A fateful meeting between economist Friedrich von Hayek and British aristocrat Antony Fisher had lasting consequences—including for the debate about climate change policy. Picture: Fisher with Margaret Thatcher.
Friedrich von Hayek was working on his latest book, The Use of Knowledge in Society, at the London School of Economics during the Summer of 1945 when, one day, there was a knock at the door.
Antony Fisher entered and introduced himself. “I share all your worries and concerns expressed in The Road to Serfdom, and I am going into politics to put them right,” he announced.
The demobbed Battle of Britain hero had been utterly spellbound by Hayek’s writings, and assumed the obscure academic would be excited and grateful to have won the support of a well-heeled aristocrat willing to fight his cause in parliament.
But Hayek had other ideas, and was not willing to compromise. The academic was keen to copy his arch political rivals, the socialist Fabians at the LSE, and shape public opinion in order to win over “thought leaders” before he would consider running for elected office.
Years later, Antony would recall: “Hayek first warned against wasting time – as I was then tempted – by taking up a political career.
“He explained his view that the decisive influence in the great battle of ideas and policy was wielded by the intellectuals, whom he characterised as ‘the second hand dealers in ideas’…his counsel was that I should join with others in forming a scholarly research organisation to supply intellectuals in universities, schools, journalism and broadcasting with authoritative studies of the economic theory of markets and its application to practical affairs.”
What Hayek was advocating, in fact, was a full-scale, ideologically driven propaganda assault on socialism in favour of the free markets. Antony was, at first, disappointed and unconvinced.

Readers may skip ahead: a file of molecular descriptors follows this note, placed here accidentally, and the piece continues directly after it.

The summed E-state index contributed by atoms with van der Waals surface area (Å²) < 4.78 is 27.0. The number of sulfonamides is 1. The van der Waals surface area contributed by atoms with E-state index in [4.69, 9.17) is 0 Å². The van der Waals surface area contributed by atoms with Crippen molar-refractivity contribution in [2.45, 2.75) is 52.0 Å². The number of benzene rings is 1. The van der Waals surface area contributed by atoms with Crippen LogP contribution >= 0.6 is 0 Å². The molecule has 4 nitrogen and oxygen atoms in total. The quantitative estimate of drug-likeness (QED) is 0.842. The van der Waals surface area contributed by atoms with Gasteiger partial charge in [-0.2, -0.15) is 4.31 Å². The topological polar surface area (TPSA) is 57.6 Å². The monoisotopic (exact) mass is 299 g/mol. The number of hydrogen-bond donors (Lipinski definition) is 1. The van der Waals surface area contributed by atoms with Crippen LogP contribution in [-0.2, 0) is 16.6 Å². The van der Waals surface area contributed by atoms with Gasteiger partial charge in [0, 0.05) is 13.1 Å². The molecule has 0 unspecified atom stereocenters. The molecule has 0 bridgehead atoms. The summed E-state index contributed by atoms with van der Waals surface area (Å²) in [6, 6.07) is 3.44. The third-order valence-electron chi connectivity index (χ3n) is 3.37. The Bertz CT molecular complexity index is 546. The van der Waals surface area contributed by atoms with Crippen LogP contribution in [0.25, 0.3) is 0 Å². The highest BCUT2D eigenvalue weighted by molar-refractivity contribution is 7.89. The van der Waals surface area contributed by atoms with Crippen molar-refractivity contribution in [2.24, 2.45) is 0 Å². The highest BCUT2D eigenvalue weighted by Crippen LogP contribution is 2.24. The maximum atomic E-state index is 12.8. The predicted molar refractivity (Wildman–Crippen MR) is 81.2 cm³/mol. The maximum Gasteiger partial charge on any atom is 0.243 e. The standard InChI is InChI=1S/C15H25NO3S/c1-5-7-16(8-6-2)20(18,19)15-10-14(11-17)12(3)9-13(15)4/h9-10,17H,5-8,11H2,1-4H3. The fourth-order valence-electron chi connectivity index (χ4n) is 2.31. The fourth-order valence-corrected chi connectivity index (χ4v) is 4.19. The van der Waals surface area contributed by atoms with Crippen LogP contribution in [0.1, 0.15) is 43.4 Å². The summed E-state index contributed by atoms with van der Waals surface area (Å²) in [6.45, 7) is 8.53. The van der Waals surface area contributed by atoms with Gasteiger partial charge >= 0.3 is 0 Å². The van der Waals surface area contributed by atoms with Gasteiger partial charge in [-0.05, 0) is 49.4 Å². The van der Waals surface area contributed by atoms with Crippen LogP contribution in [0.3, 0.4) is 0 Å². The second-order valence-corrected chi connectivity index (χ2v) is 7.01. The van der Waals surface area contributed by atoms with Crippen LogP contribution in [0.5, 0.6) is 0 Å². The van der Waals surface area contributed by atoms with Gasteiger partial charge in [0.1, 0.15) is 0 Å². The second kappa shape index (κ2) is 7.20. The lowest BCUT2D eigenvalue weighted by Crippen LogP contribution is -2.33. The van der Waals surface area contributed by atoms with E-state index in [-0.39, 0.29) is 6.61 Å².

Hayek would recall: “I had considerable trouble persuading him that mass propaganda was futile and that the cast consisted rather of convincing intellectuals.
“I convinced this man by the name of Antony Fisher of the need to establish such an institution, which led to the founding of the Institute of Economic Affairs.
Peace and Prosperity
“Its progress was very slow at first, but today it is not only enormously influential, but also serves as a model for a whole set of comparable institutions scattered around the entire western half of the globe, from which sound ideas emanate.”
The discussion between Hayek and Fisher in a small office at the LSE would be easy to dismiss as simply delusional, were it not for hindsight.
The two men were discussing how to transform the common sense belief that only a planned economy stood between peace and prosperity and the grotesque horror of the Second World War, and the Great Depression that preceded it.
They wanted to change the economic programme of every government on earth, from the United States to the USSR, from Britain to Bahrain.
Hayek concluded that the only possible way of doing this was to change the ideology of the time, the prevailing ideas in society, by influencing intellectuals. He turned to industrialists and bankers to fund his ambitions.
Hayek was also, at the time of the meeting, already progressing with plans to establish his own international society of economists from the Austrian school of free market fundamentalism.
Sometime after the meeting with Fisher, a Dr Albert Hunold invited Hayek to give a talk to students in Zurich and, after the presentation, invited the economist to dinner with a group of Swiss industrialists and bankers.
Hayek told them it would be “an enormous help” if they would fund an event at which intellectuals “could come together and meet for about a week somewhere in a Swiss hotel”. Hunold was keen to support the cause, donating personally and fundraising among his wealthy associates.